Declarative Programming with Annotation

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June 19, 2010 by huionn

Last month, I was asked to attend a free Business Rule Management System (BRMS) workshop. From the workshop, I learnt that rule engine is good for

  1. externalizing business rules so that they can be modified by non-technical business analysts/domain experts
  2. business rules that change frequently as the rules can be written, tested and deployed on-the-fly

To me, the benefits do not justify the cost and complexity of applying BRMS in the system I am developing – no complex rule and the rules are static.

Two weeks ago,  I went to watch a vendor demo whose system has a in-house ‘rule engine’.  The rule engine is quite limited in functionalities compared with full fledged BRMS. However it did show a good benefit of rule engine – visibility and transparency.

After a user perform a transaction, he can view the fired and un-fired rules. This feature is good for verification by QA or end users.


A few days ago, I attended a in-house training about our system. There is pricing policies by category for amount/discount (absolute value or percentage). The pricing policies are setup and stored in a database table. The logic itself is straightforward, but it can be easily obscured by other rules and policies.

I am thinking whether declarative design (Domain Driven Design) can help…

Generally, a rule consists of conditions and actions

Rule:
    if
        condition(s)
    then
        actions

Code snippets:

@Rule
public class PricingRule {
    private String category;
    …

    @Condition(“patient in category #{category}”)
    public boolean isQualified(Category c) {
        ……

    }
    
    @Action(returnValue=”new price”)
    public BigDecimal calculatePrice(Category c, BigDecimal originalPrice) {
        …..

        return newPrice;
    }

         ….

where @Rule is a Seam component annotation to define its interceptor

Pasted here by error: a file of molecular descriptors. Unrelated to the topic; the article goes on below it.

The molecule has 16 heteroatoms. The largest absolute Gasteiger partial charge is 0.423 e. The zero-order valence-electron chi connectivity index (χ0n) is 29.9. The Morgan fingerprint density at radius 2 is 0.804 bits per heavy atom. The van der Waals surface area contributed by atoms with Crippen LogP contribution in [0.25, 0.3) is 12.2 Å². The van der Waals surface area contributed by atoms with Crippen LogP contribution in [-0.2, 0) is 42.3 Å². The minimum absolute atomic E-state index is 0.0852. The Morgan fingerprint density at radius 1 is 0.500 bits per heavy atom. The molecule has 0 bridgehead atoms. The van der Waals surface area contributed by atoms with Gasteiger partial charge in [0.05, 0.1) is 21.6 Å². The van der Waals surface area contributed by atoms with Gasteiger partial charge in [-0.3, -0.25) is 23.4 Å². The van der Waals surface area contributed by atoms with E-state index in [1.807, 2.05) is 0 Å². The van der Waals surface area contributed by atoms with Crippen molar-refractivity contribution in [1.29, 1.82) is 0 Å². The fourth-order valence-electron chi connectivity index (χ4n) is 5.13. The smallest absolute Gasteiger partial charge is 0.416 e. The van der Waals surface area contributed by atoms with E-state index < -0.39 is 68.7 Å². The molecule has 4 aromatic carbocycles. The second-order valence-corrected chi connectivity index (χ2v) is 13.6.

@Target(TYPE)
@Retention(RUNTIME)
@Interceptors(RuleInterceptor.class)
public @interface Rule{}

My idea is that, by using Seam interceptor, RuleInterceptor will intercept method annotated with @Condition and @Action. If he methods annotated with @Condition (return true) and @Action are invoked, this rule is registered as ‘fired’ in current context. If only @Condition is invoked (its return value is false), it is registered as ‘unfired’. So, when the user view the fired rules, he can see it as “patient in category A1, new price is $180”.


After testing the idea, unfortunately Seam interceptor is not an ideal solution. There are a few limitations:

  1. Interceptor is only be invoked when the public method is called by external client. The method called by the intercepted object itself will not be intercepted.
    (reference: http://seamframework.org/Documentation/WhyIsntBijectionRunOnInternalMethodCalls)
  2. The intercepted object need to be instantiated by using Component.forName(“componentName”).newInstance(). Although it can be encapsulated into a builder class, the client need to do extra work and only default constructor will be used.

A more powerful AOP such as AspectJ is required for build-time weaving or load-time weaving, so that the rule tracking aspect is totally transparent to client.

I found out that there is one more advantage in using AspectJ – a new aspect instance can be associated with each new execution object using perthis()

code snippets:

public aspect RuleTrackingAspect perthis(ruleOperation()) {
    public pointcut ruleOperation() : conditionOperation() || actionOperation();

    pointcut conditionOperation() : execution(@Condition * @Rule *.*(..));

    pointcut actionOperation() : execution(@Action * @Rule *.*(..));

    Object around() : conditionOperation() {
        Object ret = proceed();
        processCondition(thisJoinPoint, ret);
        return ret;
    }

    Object around() : actionOperation() {
        Object ret = proceed();
        processAction(thisJoinPoint, ret);
        return ret;
    }

……

It was tested successfully in JBoss AS with Seam using build-time weaving. Later I will try with load-time weaving as this is the weaving model I am going to use…

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